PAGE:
Joseph F. FRANKL, Regional Director of Region 20 of the National Labor Relations Board, for and on behalf of the National Labor Relations Board, Petitioner–Appellee, v. HTH CORPORATION, a single employer, DBA Pacific Beach Hotel; Pacific Beach Corporation, a single employer, DBA Pacific Beach Hotel, Koa Management, LLC, a single employer, DBA Pacific Beach Hotel, Respondents–Appellants.
NATIONAL LABOR RELATIONS BOARD, Petitioner, v. HTH Corporation; Pacific Beach Corporation and Koa Management, LLC, a single employer, dba Pacific Beach Hotel; HTH Corporation, dba Pacific Beach Hotel; Koa Management, LLC, dba Pacific Beach Hotel; Pacific Beach Corporation, dba Pacific Beach Hotel, Respondents.
HTH Corporation; Pacific Beach Corporation, dba Pacific Beach Hotel; Koa Management, LLC, dba Pacific Beach Hotel, Petitioners, v. National Labor Relations Board, Respondent.
These two matters have been consolidated for a single opinion because they both arise out of the same long-running labor dispute. The employer is HTH Corporation, which operates the Pacific Beach Hotel (“the Hotel”) in Honolulu. The Union is the International Longshore and Warehouse Union, Local 142. In NLRB v. HTH Corp., we have cross-petitions from the 2011 ruling of the National Labor Relations Board (“NLRB” or “the Board”) that between August 2005 and May 2008 HTH committed unfair labor practices in violation of the National Labor Relations Act (“NLRA” or “the Act”), 49 Stat. 449 (1935) (codified at 29 U.S.C. § 151 et seq.). See HTH Corp., 356 N.L.R.B. No. 182 (2011). In Frankl v. HTH Corp., HTH appeals from a preliminary injunction that required it to remedy certain actions taken in 2010. These actions are the subject of unfair labor practice charges currently pending before the Board.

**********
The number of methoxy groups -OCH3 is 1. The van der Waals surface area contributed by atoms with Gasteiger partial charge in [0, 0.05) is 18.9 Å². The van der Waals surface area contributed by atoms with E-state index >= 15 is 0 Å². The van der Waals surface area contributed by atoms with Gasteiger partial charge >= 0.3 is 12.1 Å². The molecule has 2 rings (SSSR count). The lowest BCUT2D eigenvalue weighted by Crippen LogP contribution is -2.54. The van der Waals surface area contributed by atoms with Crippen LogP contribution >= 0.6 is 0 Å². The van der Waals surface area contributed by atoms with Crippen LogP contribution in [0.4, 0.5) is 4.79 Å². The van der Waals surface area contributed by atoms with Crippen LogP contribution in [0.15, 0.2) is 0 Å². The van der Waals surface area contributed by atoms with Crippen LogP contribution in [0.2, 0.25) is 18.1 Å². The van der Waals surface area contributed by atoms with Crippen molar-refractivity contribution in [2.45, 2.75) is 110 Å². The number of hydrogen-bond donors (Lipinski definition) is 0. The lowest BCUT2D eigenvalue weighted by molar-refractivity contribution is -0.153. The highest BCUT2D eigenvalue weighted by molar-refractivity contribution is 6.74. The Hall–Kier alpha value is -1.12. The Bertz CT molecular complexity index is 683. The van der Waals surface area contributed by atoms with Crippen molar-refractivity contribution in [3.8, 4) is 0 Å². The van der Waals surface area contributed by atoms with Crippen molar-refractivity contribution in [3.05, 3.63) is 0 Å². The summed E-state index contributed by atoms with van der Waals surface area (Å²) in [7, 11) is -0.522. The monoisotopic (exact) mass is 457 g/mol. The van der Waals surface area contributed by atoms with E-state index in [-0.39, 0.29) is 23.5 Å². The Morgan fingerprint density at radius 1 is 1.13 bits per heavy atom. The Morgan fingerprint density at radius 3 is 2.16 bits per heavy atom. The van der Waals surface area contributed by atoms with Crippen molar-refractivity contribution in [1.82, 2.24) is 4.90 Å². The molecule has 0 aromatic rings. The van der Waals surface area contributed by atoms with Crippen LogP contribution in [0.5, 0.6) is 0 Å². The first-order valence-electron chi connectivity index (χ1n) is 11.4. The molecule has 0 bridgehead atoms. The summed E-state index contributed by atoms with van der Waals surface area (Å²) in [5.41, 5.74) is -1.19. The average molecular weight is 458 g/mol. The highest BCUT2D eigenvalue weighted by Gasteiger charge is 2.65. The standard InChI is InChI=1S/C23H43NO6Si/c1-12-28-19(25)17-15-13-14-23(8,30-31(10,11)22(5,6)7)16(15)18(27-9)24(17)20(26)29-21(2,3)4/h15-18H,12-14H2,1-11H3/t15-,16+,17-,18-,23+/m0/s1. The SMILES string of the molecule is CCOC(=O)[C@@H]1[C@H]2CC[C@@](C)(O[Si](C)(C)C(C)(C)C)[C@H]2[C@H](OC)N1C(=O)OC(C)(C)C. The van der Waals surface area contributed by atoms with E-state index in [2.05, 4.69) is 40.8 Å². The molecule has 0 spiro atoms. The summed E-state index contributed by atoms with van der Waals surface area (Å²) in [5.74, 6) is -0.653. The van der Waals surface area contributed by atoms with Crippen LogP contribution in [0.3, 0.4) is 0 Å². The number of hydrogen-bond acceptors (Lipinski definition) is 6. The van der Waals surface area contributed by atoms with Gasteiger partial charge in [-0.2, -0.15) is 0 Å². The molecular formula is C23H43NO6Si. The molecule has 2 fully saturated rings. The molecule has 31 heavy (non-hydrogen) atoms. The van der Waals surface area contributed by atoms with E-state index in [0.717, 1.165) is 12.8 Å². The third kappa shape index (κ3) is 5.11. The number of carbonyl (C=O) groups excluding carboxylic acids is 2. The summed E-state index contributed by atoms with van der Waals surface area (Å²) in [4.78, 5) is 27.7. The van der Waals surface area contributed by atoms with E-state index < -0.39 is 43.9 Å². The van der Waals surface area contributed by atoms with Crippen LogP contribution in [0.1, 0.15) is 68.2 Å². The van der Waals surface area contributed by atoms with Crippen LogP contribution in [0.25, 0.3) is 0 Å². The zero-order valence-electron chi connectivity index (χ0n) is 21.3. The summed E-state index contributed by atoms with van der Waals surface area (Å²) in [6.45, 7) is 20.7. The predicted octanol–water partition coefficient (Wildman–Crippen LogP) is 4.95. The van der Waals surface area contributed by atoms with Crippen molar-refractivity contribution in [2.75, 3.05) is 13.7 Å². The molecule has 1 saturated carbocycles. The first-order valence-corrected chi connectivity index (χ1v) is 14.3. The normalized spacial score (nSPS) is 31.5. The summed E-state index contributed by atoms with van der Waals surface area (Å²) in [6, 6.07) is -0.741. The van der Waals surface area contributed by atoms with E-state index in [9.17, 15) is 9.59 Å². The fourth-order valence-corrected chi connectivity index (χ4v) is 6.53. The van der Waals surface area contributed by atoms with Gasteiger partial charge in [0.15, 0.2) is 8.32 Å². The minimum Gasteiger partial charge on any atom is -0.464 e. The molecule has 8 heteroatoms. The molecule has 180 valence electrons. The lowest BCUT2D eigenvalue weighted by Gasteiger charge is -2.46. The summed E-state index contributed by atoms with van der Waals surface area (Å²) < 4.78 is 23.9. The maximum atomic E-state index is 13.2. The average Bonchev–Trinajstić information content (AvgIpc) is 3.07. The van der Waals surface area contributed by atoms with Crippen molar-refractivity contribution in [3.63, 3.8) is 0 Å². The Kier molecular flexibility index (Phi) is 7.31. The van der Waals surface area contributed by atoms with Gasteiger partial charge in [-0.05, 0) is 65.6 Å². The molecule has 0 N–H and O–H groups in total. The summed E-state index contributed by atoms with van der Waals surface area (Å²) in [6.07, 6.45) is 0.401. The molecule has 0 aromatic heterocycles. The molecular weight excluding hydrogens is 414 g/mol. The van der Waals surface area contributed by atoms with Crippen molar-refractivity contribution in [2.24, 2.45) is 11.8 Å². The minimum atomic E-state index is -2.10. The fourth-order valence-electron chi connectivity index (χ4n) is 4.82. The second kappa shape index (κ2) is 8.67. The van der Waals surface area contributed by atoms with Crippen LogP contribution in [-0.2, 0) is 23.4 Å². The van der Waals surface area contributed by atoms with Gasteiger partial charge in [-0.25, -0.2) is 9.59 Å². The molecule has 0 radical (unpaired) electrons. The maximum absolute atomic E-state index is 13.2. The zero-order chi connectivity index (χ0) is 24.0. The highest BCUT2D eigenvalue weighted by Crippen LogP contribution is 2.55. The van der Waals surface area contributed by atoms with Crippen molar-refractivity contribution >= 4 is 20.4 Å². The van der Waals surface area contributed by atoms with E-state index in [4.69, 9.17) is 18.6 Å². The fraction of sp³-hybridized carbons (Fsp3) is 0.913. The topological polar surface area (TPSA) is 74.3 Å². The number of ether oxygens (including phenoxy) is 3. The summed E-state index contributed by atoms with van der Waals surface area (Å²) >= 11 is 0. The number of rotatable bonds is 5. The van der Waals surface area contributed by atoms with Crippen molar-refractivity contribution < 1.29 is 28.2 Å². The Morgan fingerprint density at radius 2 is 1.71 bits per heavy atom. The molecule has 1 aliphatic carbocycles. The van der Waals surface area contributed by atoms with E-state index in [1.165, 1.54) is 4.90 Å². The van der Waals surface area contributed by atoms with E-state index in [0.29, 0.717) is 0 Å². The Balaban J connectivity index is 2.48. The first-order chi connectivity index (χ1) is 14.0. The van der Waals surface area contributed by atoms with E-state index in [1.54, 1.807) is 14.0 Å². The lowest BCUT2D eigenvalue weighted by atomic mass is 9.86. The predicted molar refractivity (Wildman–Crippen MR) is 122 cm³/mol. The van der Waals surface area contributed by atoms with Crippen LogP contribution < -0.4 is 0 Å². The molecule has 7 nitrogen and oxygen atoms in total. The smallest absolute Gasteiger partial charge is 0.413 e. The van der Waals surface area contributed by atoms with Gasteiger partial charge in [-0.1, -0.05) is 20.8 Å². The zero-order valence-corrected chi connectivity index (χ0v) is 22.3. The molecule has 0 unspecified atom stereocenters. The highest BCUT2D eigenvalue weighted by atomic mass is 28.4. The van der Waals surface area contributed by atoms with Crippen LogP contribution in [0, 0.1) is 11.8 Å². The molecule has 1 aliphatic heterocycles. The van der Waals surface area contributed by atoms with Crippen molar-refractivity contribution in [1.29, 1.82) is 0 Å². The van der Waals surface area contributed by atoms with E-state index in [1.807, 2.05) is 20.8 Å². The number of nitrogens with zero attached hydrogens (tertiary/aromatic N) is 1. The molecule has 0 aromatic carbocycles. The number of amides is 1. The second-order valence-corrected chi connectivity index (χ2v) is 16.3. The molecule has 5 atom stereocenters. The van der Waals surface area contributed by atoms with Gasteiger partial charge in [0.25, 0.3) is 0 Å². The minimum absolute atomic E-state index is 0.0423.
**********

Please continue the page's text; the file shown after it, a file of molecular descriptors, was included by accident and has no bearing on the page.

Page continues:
The background of the labor dispute is explained at length in our prior opinion, Frankl v. HTH Corp. (Frankl I), 650 F.3d 1334 (9th Cir.2011), cert. denied, ––– U.S. ––––, 132 S.Ct. 1821, 182 L.Ed.2d 616 (2012). We there affirmed a preliminary injunction against HTH pending final Board disposition of the 2005–2008 unfair labor practice charges. The Board resolved those charges in its 2011 ruling, which HTH now asks us to overturn. Notwithstanding the 2010 injunction, HTH repeated the very actions that had been enjoined that year, prompting yet another round of litigation before the Board. The district court granted a second preliminary injunction. HTH now appeals that injunction. We affirm the injunction and grant the Board's application for enforcement of its 2011 ruling.